Have you seen the “Top reviewer” badge as you’ve browsed customer reviews on Amazon.com?
Comments and ratings from top reviewers tend to carry more weight because consumers feel that these reviewers are serious about their assessments. Top reviewers demonstrate a level of commitment significantly above that of occasional reviewers so they have something of a reputation to uphold.
In the world of Google and Google Maps, top reviewers are called “Local Guides” and Google is offering “points, levels, and perks” to encourage people to sign up as Local Guides. Reviewers must attest that they are at least 18 years old, have a Google account, and agree to abide by the program rules. Organizations, businesses, and brands are not allowed to be Local Guides.
So far, the main “perks” offered by the program are badges earned by providing various kinds of local information, including ratings, reviews, photos, videos, answers, edits, fact checking, and adding places to Google maps.
This seems great from the consumer and reviewer points of view, but the fact that Google has incentivized its Local Guides program also creates a danger for local businesses. As we have learned from the various viral games that have swept through cyberspace, users can get addicted to winning more badges.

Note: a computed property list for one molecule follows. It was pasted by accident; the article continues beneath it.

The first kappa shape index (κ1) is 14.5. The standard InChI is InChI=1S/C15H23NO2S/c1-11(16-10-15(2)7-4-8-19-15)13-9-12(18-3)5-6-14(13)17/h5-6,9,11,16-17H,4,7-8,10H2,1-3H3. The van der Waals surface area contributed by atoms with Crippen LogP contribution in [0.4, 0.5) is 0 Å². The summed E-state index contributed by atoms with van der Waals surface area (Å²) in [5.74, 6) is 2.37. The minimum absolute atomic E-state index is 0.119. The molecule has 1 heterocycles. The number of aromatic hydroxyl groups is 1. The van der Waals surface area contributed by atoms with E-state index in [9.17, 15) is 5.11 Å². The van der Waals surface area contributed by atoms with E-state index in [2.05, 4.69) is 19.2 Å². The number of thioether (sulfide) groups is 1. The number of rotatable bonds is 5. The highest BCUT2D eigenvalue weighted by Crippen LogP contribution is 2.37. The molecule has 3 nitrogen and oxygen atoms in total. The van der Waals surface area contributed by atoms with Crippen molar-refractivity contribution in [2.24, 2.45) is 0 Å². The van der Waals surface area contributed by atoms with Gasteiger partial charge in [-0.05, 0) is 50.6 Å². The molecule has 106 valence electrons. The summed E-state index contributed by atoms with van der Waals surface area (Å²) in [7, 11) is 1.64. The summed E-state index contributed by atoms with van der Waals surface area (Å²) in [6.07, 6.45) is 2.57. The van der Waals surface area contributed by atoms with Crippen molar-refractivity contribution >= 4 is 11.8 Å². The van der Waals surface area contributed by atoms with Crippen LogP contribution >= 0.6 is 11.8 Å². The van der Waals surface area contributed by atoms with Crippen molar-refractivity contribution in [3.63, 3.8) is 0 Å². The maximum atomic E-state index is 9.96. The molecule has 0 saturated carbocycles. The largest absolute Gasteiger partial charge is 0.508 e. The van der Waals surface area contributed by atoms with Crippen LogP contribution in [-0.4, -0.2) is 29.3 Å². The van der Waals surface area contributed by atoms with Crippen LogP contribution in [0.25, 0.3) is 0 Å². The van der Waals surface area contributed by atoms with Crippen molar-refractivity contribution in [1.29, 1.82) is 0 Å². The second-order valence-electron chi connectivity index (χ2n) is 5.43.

It’s entirely possible that some less scrupulous Local Guides will rate businesses they haven’t patronized just to get enough points to earn the next badge. This makes it even more important for small business owners to keep an eye on their Google reviews and ratings. Google has a way for owners to flag reviews as inappropriate, so make sure you’re familiar with the system.
Further, because Local Guides must have a Google account, there’s a good chance you can determine of the reviewer has been a real client or customer.
Finally, although there is potential for abuse, positive reviews from Local Guides should really enhance the reputation of your business. This is especially important because Google’s local business information is becoming so deep and thorough that many local prospects no longer click through to business websites – they just go with the information provided by Google.